Agricultural Economics Department


Date of this Version



Cornhusker Economics, University of Nebraska–Lincoln Extension, September 25, 2014


Copyright © 2014 University of Nebraska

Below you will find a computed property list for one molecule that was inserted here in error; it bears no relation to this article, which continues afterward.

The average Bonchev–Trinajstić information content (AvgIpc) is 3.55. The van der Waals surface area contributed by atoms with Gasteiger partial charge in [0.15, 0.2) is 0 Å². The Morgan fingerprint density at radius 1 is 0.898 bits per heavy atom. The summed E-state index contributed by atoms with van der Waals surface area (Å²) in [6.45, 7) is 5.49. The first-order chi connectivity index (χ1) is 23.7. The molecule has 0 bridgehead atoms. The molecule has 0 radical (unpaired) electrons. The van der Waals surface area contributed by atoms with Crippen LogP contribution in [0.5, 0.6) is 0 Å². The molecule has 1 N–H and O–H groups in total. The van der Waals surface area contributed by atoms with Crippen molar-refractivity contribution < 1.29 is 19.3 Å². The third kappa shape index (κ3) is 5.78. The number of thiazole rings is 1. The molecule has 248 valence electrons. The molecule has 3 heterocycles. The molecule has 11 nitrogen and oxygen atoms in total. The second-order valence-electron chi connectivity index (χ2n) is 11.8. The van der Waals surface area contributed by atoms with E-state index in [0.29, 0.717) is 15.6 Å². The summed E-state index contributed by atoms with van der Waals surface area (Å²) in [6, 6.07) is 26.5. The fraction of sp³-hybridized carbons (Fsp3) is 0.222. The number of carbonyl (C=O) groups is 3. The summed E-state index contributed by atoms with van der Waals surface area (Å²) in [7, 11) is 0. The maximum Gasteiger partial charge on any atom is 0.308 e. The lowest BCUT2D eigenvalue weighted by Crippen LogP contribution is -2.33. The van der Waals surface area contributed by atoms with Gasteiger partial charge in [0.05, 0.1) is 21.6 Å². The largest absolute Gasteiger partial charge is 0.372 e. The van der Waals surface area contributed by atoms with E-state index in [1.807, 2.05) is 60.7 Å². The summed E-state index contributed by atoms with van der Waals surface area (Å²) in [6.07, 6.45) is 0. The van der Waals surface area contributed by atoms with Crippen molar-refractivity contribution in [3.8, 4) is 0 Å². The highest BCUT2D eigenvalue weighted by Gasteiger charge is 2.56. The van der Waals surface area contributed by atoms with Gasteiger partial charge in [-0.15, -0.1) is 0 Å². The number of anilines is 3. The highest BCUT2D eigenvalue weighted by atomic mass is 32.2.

Increasingly agricultural policy has turned from di-rect counter-cyclical commodity programs toward social insurance and risk management programs. Congress attempted to entice producer participation in the crop insurance program by increasing premi-um subsidies and introduction of new crop insurance contracts through the Agricultural Reform Act of 1994 and the Agricultural Risk Protection Act of 2000. Higher subsidies and expanded contract options helped fuel an increase in insured acreage. Insured acres increased from 100 million to 265 million between 1994 and 2009 (USDA-RMA Bul-letin). Also, during this timeframe other undesired outcomes may have emerged. Subsidized and complex crop insurance programs may increase the likelihood that profit-maximizing producers can use information advantages to garner returns above what the government intends. The excess returns would result in increased costs to taxpayers and po-tentially inefficient reallocations of resources in agriculture.